Richard, what coach hasn't gotten a great grade before the preseason games even start? Dirk Koetter has been impressive (read: he isn't Schiano). He's a more relaxed man than Lovie Smith, and it shows. Lovie once got bent out of shape over a story that said who the best starting nickel back might be. Really. Wouldn't another team assume you're starting nickel back might be your best one? Sheesh. But Lovie was just that uptight. I don't think he thought the game was no one's business. He just believed in secrets.

Teams get so wound up because of this. Do you think of all the games that Smith lost here, any of them were because someone knew who is nickel back was?

I have hopes for Koetter (and Mike Smith), but in early August, I'll be honest. I had hopes for Raheem Morris and Greg Schiano, too. We'll find out about Koetter when they start keeping score. But, yeah, scoreless, he's fairly impressive.

Personally, I'd stop short of calling Glennon the best backup quarterback in the league. His record is 5-13 lifetime, and he's still kind of slow. But a lot of people disagree with me. ranked him as the second-best backup quarterback in the league, behind Carolina's Derek Anderson.

With the exception of high-priced draftees who are waiting to take over, I don't really think it's a great time for backup quarterbacks.  Think about these guys: Bruce Gradkowski, Dan Orlovsky, Josh McCown, Josh Johnson and Luke McCown. All former Bucs. Right now, they're all still in the league.

You saw that Dallas was flirting with Josh McCown and Glennon, which should make Lovie feel warm and fuzzy. Where did Earl Morrall go? George Blanda?

I meant to ask this right after the passing of Pat Summitt. Did you ever have an opportunity to see her coach in person and interview her​? Even though I don't follow women's basketball all that much I, of course, always heard about her and the team and her amazing accomplishments and thought she was a very special person.

Vee Richardson

I thought the world of Pat. I covered her when she won her last national championship in Tampa. She was humble and funny and smart, but you never forgot who was in charge.Like most of the writers who covered her, I thought it was a shame that she and Geno Auriemma didn't get along any more. They were both terrific coaches for their sport.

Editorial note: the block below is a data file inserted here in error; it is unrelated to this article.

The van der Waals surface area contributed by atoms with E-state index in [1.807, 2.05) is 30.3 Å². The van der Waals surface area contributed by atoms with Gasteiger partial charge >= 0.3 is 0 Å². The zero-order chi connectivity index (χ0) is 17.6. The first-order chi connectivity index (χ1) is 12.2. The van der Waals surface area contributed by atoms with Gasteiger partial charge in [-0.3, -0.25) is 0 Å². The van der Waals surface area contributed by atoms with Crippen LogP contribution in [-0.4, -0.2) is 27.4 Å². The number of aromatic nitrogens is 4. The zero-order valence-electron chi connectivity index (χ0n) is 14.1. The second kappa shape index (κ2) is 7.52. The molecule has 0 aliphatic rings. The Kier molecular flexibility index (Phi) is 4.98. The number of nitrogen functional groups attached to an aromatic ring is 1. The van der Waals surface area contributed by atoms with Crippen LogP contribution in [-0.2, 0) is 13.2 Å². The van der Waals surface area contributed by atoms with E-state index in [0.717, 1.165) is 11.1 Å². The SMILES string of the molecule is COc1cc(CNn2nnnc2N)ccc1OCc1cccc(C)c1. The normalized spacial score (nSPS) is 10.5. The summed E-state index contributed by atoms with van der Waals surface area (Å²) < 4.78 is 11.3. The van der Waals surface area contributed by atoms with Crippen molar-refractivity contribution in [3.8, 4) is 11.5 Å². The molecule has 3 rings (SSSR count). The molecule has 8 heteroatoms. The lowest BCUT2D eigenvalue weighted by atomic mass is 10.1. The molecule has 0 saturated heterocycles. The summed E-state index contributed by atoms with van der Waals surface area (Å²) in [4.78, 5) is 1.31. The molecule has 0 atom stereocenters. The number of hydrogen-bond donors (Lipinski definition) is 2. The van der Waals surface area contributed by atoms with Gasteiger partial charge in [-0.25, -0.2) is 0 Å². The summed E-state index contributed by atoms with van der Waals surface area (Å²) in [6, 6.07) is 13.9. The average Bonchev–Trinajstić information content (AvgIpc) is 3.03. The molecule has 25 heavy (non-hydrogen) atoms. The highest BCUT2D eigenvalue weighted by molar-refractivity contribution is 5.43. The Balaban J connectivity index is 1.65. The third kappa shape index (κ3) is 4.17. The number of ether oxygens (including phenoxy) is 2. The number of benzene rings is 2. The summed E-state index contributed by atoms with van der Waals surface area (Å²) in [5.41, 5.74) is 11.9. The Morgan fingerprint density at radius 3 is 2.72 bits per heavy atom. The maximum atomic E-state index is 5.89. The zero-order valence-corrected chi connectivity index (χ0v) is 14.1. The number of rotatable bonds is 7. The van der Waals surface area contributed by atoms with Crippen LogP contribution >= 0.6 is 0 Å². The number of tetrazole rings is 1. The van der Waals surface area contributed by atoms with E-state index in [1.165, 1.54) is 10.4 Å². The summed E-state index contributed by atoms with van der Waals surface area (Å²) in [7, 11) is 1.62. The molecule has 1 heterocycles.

Pat was pure country, though. She would be talking about her team, and suddenly, she was talking about wrenching her should trying to chase an opossum, and before long, everyone was laughing as she made her point about playing through adversity.

Pat was priceless. It doesn't matter what you think of women's basketball, she was a legend.

Also, I read that one of the teams thought the Olympic Village in Rio was not fit for habitation. That is until they checked into the Days Inn and decided never mind. I'd always imagined reporters traveling all over for such events was a glamorous thing until reading about you standing in water resulting in wet socks?

Vee Richardson

When you get back from the Olympics, no one ever wants to hear about how cruddy you're room was or how long the bus trip to the media center was. They just want to hear about the magic.

But I'll tell you this: The best media village was never one-tenth of the worst media rooms. It wasn't even close. Filip Bondy, my old buddy from the New York Daily News, and I used to have wild arguments about who had the worst room. He had part of his toilet lid floating in the bowl once. I had a bus driver tell me it was okay to go East, but not West. Never go West, he said. It was a running joke, because all we did was sleep and shower in our rooms.

In China, I stayed at a hotel I called "a Motel Four." It only dreamed of being a Motel Six. In the media village, no one leaves the light on for you; it's broken out. It had all the metal-laced toothpaste you would ever want and a great view of the morning smog.